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Geraldo Rivera defends his rap criticisms after hearing Kendrick Lamar's 'DAMN.'

The Fox News figure was slammed on K.Dot's new album, but he's not backing down.

On Kendrick Lamar's new album DAMN., he calls out frequent FOX News figure Geraldo Rivera at least three times for the correspondent's past criticisms of the rapper's music.

On album opener "BLOOD.," Rivera can be heard denouncing K.Dot's 2015 BET Awards performance of "Alright." He says, "Lamar stated his views on police brutality with that line in the song, quote, 'And we hate the po-po / Want to kill us in the street, fo' sho.'" His co-host can be practically be heard grimacing in disgust, "Ugh, I don't like it."

On the very next song, "DNA.," Rivera's voice is sampled again. In the same news segment, still referencing K.Dot's performance, he offered the opinion, "This is why I say that hip-hop has done more damage to young African-Americans than racism in recent years."

And on track No.3, Kendrick calls both Rivera and the television network out by name:

"Fox News wanna use my name for percentage / My latest muse is my niece, she worth livin' / See me on the TV and scream: 'That's Uncle Kendrick!' / Yeah, that's the business / Somebody tell Geraldo this nigga got some ambition."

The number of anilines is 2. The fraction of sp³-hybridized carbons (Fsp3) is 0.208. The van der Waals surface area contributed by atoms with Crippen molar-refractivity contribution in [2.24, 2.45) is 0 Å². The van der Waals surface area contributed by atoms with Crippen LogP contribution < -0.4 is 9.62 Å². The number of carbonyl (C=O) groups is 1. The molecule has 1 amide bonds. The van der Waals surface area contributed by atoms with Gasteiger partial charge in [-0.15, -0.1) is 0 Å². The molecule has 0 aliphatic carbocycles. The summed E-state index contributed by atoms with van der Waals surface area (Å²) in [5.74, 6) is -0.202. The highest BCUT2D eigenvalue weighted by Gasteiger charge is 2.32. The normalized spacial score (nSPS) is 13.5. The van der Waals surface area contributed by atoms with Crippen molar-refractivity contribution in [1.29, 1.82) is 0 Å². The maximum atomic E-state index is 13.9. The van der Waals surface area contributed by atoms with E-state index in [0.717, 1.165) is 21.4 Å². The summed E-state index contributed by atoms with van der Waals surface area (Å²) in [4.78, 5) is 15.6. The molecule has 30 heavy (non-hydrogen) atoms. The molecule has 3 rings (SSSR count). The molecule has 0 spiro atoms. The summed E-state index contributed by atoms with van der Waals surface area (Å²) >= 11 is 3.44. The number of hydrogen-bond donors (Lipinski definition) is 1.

But all the blows haven't affected Rivera. In fact, upon hearing the LP, he's reiterated his beliefs. In an 18-minute video posted on the journalist's Facebook page, Rivera reinforces the same sentiments that angered K.Dot in the first place. His argument? That the "real" threat to black men are artists-turned-bad role models with negative messages. He said:

"Kendrick Lamar...he’s the best of 'em, like I said. The others far more egregious, with them, indoctrinating young people with the message that the cops are the enemy, that there’s no good way to get ahead. It’s the WORST role model. It’s the worst example. It’s the most negative possible message. And what’s the point of it? I mean, you sell records. I get that. You sell records."

He continued:

"I know that the real danger to real black men and real brown men now is that their role model will sing about cops being killers and the system being stacked and there's no chance of advancement and all the rest of it."

And also said:

"Remember Mavin Gaye, not the Notorious B.I.G. and Tupac and all the rest. I have no beef with Kendrick Lamar, anyone else in the business, but if you don’t have a positive attitude, you’re dooming yourself to a life that you profess to despise."

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